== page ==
The180·THE 180

Asking pipeline companies for money to gain approval amounts to extortion

Kinder Morgan has agreed to pay the province of B.C. up to one billion dollars over 20 years, for the right to expand its Trans Mountain Pipeline. British Columbian Gordon Gibson is pro-pipeline, but he says the deal violates the spirit of the Constitution, and makes him ashamed of his province.
A sign warning of the subterranean presence of Kinder Morgan's Trans Mountain Pipeline outside Kamloops, B C. The company has agreed to pay the province up to one billion dollars over the next 20 years for the right to expand the pipeline. (Chris Helgren/Reuters)

If a government demands payment to approve an infrastructure project it has no power to reject, is that extortion? 

Gordon Gibson thinks so, and he says it happened this month in British Columbia. 

Kinder Morgan has agreed to pay the province up to one billion dollars over 20 years, for the right to expand its Trans Mountain Pipeline.

Extortion is never a nice thing to watch, even when it is hypocritically alleged to be for the greater good. And especially when the perpetrator is a provincial premier.- Gordon Gibson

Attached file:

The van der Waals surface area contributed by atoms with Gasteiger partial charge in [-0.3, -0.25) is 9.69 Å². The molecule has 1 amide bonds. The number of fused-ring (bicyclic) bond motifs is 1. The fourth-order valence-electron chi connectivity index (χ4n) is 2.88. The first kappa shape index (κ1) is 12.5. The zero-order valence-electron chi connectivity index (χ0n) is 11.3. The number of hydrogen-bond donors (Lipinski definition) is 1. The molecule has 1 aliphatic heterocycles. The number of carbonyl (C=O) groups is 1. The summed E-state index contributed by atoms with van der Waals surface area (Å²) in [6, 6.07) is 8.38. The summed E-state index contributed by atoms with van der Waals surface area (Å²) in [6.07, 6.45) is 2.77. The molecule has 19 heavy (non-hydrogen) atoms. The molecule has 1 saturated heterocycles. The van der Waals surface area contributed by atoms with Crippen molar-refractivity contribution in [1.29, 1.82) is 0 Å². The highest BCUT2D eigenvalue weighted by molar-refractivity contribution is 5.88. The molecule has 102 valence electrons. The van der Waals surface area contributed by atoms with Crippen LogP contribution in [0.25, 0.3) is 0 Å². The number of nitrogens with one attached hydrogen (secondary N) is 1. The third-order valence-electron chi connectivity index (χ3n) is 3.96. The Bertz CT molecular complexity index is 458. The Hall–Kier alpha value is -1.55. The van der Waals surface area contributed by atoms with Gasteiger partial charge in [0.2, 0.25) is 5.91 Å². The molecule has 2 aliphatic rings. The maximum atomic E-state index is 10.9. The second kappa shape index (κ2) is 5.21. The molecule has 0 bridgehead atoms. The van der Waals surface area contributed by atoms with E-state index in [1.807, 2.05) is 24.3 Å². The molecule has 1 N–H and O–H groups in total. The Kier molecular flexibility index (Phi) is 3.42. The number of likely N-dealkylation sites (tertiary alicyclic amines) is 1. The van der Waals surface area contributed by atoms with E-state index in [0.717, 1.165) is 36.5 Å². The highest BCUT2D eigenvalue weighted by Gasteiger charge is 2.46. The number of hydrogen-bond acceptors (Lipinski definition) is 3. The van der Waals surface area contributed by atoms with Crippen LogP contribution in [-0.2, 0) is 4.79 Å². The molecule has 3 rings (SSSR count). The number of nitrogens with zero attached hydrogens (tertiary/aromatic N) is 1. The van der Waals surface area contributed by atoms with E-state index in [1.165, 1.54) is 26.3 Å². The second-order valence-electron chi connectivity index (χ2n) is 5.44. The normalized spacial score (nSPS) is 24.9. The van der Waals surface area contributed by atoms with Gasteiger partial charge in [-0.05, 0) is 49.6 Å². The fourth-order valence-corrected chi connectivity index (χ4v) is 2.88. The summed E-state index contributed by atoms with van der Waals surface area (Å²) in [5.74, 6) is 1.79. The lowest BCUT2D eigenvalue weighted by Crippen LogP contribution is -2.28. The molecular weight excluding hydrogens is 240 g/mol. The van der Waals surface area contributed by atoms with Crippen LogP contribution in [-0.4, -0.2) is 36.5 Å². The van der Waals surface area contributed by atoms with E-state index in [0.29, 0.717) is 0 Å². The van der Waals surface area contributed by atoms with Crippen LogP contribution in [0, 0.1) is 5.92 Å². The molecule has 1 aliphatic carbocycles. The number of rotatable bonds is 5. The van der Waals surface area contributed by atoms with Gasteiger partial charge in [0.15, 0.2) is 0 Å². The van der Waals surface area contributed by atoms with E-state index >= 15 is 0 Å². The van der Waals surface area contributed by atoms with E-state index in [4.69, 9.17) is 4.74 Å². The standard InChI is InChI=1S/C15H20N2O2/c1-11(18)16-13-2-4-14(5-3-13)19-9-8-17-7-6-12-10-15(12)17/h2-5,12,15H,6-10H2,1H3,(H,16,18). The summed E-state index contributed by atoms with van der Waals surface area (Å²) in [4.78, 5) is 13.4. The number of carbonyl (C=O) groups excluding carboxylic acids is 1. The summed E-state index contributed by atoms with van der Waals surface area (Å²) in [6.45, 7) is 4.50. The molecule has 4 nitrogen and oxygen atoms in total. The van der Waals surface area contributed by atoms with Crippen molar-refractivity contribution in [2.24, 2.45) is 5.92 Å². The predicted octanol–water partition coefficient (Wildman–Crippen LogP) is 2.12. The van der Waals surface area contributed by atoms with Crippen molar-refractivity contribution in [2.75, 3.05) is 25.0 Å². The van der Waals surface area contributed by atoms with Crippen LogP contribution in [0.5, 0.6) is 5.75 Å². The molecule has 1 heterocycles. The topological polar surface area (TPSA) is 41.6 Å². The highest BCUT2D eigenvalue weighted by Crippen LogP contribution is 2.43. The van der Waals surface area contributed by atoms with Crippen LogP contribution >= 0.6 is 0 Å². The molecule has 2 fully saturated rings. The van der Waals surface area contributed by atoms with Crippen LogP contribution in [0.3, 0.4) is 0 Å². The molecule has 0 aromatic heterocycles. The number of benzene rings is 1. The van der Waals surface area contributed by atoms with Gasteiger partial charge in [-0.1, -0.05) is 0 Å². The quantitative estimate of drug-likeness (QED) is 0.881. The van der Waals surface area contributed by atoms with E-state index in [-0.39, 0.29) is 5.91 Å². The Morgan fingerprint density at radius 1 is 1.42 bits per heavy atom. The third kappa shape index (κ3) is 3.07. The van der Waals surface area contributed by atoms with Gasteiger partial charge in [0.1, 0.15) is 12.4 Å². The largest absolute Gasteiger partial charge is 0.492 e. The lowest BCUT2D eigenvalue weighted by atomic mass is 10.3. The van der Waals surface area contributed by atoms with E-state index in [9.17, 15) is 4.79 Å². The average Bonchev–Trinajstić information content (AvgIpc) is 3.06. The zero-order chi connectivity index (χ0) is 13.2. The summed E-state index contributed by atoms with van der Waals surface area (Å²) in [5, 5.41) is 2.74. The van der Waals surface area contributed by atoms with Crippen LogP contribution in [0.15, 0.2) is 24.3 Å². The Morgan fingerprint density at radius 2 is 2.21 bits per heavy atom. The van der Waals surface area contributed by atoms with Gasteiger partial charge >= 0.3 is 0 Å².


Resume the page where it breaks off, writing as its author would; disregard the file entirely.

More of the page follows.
"A fair share of the fiscal and economic benefits of a proposed heavy oil project" is one of Premier Christy Clark's five conditions for pipeline approval, conditions she says were satisfied once the Kinder Morgan deal was struck

B.C. Premier Christy Clark responds to the federal Trans Mountain approval in November, 2016. She gave her government's nod in January, 2017. (The Canadian Press/Darryl Dyck)

But Gibson, a former B.C. MLA and freelance columnist, says the deal violates the spirit of the Constitution, and amounts to extortion. A province has no right, he argues, to prevent another province's goods from getting to market.

And he says the "fair share" deal the premier struck makes him ashamed of his province's government. 

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